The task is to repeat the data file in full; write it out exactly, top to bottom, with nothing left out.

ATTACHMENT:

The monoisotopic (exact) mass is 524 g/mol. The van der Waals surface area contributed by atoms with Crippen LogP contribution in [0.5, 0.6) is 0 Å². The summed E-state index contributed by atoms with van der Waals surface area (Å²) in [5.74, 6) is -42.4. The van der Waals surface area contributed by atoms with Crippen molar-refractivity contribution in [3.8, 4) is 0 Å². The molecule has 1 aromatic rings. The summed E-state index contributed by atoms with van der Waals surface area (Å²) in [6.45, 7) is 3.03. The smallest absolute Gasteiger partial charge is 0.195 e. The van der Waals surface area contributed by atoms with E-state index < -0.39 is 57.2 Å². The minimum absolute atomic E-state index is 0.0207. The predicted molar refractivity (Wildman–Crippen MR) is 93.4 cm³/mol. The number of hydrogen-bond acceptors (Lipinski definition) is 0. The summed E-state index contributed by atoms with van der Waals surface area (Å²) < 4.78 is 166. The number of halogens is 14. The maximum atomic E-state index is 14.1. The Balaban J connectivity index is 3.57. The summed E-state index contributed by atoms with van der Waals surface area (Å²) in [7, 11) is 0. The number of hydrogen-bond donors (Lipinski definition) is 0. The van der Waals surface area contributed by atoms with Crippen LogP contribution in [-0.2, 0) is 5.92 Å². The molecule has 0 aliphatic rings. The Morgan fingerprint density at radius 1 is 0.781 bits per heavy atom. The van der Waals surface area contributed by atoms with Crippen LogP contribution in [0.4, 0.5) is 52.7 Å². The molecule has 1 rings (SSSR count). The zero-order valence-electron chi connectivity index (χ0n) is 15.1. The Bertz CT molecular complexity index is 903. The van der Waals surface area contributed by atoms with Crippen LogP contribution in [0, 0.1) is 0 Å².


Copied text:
The monoisotopic (exact) mass is 524 g/mol. The van der Waals surface area contributed by atoms with Crippen LogP contribution in [0.5, 0.6) is 0 Å². The summed E-state index contributed by atoms with van der Waals surface area (Å²) in [5.74, 6) is -42.4. The van der Waals surface area contributed by atoms with Crippen molar-refractivity contribution in [3.8, 4) is 0 Å². The molecule has 1 aromatic rings. The summed E-state index contributed by atoms with van der Waals surface area (Å²) in [6.45, 7) is 3.03. The smallest absolute Gasteiger partial charge is 0.195 e. The van der Waals surface area contributed by atoms with E-state index < -0.39 is 57.2 Å². The minimum absolute atomic E-state index is 0.0207. The predicted molar refractivity (Wildman–Crippen MR) is 93.4 cm³/mol. The number of hydrogen-bond acceptors (Lipinski definition) is 0. The summed E-state index contributed by atoms with van der Waals surface area (Å²) < 4.78 is 166. The number of halogens is 14. The maximum atomic E-state index is 14.1. The Balaban J connectivity index is 3.57. The summed E-state index contributed by atoms with van der Waals surface area (Å²) in [7, 11) is 0. The number of hydrogen-bond donors (Lipinski definition) is 0. The van der Waals surface area contributed by atoms with Crippen LogP contribution in [-0.2, 0) is 5.92 Å². The molecule has 0 aliphatic rings. The Morgan fingerprint density at radius 1 is 0.781 bits per heavy atom. The van der Waals surface area contributed by atoms with Crippen LogP contribution in [0.4, 0.5) is 52.7 Å². The molecule has 1 rings (SSSR count). The zero-order valence-electron chi connectivity index (χ0n) is 15.1. The Bertz CT molecular complexity index is 903. The van der Waals surface area contributed by atoms with Crippen LogP contribution in [0, 0.1) is 0 Å².